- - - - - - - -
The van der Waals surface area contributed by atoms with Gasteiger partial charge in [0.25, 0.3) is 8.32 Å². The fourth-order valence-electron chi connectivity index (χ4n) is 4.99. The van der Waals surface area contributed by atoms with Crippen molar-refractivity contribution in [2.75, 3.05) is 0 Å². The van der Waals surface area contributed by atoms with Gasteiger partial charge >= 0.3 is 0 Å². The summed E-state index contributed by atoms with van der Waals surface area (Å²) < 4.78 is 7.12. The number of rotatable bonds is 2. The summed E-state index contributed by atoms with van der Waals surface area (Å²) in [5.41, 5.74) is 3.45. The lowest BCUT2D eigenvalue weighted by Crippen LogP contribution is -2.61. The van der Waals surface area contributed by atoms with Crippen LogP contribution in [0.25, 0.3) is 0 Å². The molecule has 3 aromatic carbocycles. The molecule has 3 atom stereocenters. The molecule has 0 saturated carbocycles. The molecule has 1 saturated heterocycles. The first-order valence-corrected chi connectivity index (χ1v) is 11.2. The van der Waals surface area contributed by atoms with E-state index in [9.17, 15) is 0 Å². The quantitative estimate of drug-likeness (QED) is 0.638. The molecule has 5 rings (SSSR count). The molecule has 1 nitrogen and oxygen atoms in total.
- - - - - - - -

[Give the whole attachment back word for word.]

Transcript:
The van der Waals surface area contributed by atoms with Gasteiger partial charge in [0.25, 0.3) is 8.32 Å². The fourth-order valence-electron chi connectivity index (χ4n) is 4.99. The van der Waals surface area contributed by atoms with Crippen molar-refractivity contribution in [2.75, 3.05) is 0 Å². The van der Waals surface area contributed by atoms with Gasteiger partial charge >= 0.3 is 0 Å². The summed E-state index contributed by atoms with van der Waals surface area (Å²) < 4.78 is 7.12. The number of rotatable bonds is 2. The summed E-state index contributed by atoms with van der Waals surface area (Å²) in [5.41, 5.74) is 3.45. The lowest BCUT2D eigenvalue weighted by Crippen LogP contribution is -2.61. The van der Waals surface area contributed by atoms with Crippen LogP contribution in [0.25, 0.3) is 0 Å². The molecule has 3 aromatic carbocycles. The molecule has 3 atom stereocenters. The molecule has 0 saturated carbocycles. The molecule has 1 saturated heterocycles. The first-order valence-corrected chi connectivity index (χ1v) is 11.2. The van der Waals surface area contributed by atoms with E-state index in [9.17, 15) is 0 Å². The quantitative estimate of drug-likeness (QED) is 0.638. The molecule has 5 rings (SSSR count). The molecule has 1 nitrogen and oxygen atoms in total.